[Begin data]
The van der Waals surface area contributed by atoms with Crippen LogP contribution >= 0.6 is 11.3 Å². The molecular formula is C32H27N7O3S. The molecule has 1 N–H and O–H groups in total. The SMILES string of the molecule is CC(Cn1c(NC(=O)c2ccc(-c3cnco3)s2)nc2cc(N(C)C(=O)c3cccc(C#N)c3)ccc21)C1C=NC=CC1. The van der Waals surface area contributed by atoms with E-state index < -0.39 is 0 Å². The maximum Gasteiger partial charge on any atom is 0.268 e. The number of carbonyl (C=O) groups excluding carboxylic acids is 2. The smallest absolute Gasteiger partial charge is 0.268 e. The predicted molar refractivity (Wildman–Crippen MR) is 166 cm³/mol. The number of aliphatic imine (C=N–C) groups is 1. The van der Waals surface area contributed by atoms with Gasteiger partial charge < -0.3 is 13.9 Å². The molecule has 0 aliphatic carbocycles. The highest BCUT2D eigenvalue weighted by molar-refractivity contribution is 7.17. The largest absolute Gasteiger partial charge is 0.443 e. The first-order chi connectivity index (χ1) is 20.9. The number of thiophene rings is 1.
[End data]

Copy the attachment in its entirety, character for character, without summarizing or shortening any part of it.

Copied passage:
The van der Waals surface area contributed by atoms with Crippen LogP contribution >= 0.6 is 11.3 Å². The molecular formula is C32H27N7O3S. The molecule has 1 N–H and O–H groups in total. The SMILES string of the molecule is CC(Cn1c(NC(=O)c2ccc(-c3cnco3)s2)nc2cc(N(C)C(=O)c3cccc(C#N)c3)ccc21)C1C=NC=CC1. The van der Waals surface area contributed by atoms with E-state index < -0.39 is 0 Å². The maximum Gasteiger partial charge on any atom is 0.268 e. The number of carbonyl (C=O) groups excluding carboxylic acids is 2. The smallest absolute Gasteiger partial charge is 0.268 e. The predicted molar refractivity (Wildman–Crippen MR) is 166 cm³/mol. The number of aliphatic imine (C=N–C) groups is 1. The van der Waals surface area contributed by atoms with Gasteiger partial charge < -0.3 is 13.9 Å². The molecule has 0 aliphatic carbocycles. The highest BCUT2D eigenvalue weighted by molar-refractivity contribution is 7.17. The largest absolute Gasteiger partial charge is 0.443 e. The first-order chi connectivity index (χ1) is 20.9. The number of thiophene rings is 1.